Saint Hans—Midsummer Celebration in Denmark

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© Painting by P.S. Krøyer: Sct. Hans-blus på Skagen, 1906; owned by Skagen Museum.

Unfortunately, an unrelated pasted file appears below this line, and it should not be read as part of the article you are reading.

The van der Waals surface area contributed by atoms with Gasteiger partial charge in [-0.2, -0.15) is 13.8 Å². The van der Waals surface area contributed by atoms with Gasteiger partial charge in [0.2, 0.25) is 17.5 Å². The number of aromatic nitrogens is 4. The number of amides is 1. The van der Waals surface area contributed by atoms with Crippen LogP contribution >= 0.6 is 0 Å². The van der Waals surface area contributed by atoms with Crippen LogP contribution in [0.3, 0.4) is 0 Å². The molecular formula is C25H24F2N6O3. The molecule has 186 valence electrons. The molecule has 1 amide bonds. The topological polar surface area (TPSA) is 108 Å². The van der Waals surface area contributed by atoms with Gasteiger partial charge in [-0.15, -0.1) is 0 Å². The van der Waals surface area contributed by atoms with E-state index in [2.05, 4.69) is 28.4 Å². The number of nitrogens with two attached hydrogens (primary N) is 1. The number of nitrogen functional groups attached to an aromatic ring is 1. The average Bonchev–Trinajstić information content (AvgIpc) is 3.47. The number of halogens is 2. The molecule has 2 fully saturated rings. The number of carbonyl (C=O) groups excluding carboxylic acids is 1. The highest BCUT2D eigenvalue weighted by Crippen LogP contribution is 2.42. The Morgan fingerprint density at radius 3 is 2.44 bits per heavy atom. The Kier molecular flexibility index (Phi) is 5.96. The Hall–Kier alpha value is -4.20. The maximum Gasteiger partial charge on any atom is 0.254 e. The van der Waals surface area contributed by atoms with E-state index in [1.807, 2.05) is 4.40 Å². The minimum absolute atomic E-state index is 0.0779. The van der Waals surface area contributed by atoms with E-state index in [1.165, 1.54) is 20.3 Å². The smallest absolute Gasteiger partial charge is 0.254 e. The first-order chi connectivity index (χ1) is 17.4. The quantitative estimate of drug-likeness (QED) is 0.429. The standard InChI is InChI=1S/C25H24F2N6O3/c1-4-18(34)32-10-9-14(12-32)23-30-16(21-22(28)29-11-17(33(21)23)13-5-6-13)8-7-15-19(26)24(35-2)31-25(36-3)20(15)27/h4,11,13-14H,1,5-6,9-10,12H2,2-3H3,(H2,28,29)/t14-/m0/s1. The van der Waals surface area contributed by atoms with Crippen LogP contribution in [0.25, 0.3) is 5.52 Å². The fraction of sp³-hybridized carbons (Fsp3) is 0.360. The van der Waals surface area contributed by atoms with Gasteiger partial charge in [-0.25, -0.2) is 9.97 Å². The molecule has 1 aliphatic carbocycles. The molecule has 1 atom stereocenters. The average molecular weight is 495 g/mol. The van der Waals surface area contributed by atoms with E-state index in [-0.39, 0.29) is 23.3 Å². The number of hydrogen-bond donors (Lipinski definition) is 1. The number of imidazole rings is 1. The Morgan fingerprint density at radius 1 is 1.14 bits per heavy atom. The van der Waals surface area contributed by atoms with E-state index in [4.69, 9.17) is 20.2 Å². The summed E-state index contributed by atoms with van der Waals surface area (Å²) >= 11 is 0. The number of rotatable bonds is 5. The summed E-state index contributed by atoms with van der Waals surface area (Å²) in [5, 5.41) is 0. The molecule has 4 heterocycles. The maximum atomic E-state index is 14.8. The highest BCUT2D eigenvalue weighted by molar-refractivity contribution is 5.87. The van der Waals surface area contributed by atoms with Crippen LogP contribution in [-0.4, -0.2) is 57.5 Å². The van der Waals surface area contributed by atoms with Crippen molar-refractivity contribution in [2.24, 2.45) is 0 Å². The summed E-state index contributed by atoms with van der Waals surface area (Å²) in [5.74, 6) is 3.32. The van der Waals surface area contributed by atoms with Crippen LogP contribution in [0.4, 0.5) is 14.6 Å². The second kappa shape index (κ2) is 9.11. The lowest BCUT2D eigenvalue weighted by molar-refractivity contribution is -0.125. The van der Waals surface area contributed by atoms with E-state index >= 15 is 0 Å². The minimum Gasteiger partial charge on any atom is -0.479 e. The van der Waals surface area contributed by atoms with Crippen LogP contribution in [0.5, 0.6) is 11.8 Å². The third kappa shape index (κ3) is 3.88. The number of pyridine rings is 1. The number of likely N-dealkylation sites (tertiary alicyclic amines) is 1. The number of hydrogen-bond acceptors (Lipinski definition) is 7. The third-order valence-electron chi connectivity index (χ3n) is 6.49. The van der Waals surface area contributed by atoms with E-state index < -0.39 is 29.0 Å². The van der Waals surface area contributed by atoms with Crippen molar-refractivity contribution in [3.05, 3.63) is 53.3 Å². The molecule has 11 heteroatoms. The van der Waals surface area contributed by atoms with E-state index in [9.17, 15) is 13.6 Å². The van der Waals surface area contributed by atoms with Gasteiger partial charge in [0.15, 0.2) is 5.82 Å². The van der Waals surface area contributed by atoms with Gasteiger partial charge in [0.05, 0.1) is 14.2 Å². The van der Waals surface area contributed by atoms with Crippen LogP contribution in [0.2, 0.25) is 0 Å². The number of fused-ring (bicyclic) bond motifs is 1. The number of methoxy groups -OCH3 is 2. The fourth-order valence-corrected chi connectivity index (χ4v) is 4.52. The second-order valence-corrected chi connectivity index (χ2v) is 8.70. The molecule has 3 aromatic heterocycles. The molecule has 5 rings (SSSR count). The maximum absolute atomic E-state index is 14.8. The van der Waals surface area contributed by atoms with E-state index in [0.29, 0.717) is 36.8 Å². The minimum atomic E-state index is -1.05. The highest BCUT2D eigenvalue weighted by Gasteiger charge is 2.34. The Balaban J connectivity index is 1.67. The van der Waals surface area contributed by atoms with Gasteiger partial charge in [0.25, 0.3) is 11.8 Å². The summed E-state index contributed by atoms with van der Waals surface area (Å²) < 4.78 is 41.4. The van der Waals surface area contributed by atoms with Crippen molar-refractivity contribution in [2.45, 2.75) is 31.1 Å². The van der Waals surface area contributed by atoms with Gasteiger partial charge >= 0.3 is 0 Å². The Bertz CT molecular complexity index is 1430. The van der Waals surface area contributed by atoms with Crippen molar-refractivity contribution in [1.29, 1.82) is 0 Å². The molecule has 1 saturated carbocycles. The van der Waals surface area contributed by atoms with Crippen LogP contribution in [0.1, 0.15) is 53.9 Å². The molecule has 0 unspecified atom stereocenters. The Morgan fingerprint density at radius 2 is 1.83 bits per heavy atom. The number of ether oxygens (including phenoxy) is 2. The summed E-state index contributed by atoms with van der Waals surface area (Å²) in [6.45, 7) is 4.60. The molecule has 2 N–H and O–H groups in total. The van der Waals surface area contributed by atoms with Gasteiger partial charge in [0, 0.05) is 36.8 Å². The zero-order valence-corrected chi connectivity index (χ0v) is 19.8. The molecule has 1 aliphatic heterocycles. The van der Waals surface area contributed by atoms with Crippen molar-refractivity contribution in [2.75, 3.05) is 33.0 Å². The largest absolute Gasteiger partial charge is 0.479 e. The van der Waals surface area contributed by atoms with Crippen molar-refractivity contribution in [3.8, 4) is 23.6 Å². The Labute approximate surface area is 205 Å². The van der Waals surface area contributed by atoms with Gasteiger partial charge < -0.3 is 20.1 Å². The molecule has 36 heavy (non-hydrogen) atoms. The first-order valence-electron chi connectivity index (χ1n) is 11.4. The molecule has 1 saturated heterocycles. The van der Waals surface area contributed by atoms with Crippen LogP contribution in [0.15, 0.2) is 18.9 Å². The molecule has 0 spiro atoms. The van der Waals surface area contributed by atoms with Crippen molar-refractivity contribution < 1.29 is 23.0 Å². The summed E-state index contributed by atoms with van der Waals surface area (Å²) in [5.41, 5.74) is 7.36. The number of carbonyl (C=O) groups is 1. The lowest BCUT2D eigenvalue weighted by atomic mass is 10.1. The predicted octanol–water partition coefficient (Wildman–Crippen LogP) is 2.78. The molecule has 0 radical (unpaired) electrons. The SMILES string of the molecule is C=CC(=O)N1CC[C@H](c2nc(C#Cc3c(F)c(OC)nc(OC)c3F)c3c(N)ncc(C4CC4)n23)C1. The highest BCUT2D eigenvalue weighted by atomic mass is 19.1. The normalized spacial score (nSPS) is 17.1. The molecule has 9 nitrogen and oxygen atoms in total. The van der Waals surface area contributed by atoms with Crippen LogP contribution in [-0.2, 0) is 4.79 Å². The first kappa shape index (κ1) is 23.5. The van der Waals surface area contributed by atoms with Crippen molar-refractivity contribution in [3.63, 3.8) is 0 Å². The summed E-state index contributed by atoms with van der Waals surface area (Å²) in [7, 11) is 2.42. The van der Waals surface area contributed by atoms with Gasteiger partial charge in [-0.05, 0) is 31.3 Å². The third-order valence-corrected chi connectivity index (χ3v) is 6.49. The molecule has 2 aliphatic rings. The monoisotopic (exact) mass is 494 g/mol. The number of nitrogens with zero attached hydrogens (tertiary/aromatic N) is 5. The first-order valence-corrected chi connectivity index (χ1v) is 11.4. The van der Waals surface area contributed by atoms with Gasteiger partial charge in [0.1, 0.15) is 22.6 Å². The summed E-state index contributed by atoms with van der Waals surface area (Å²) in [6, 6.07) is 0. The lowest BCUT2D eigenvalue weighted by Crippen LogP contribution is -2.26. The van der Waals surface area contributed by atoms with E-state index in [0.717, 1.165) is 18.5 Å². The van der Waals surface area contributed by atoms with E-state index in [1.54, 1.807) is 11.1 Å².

The celebration of the summer solstice in Denmark dates back to pagan times, but became known as Saint Hans (Saint John's Eve) after the arrival of Christianity. The painting is by P.S. Krøyer, a famous Danish painter who was part of the community of painters in Skagen at the turn of the 20th century. Skagen is an old fishing village at the very northern-most tip of the European continent where Skagerak strait meets the North Sea. Painters viewed the light at Skagen as being very special and hence chose to live and paint there. The most unusual lighting of all is the lighting around midsummer, when the sun doesn't set until 10:30 p.m. and rises again at 3 a.m. In between it is not really dark; rather there is a metallic-blue night sky. This special lighting makes midsummer a very special time of year. (Unit: 7)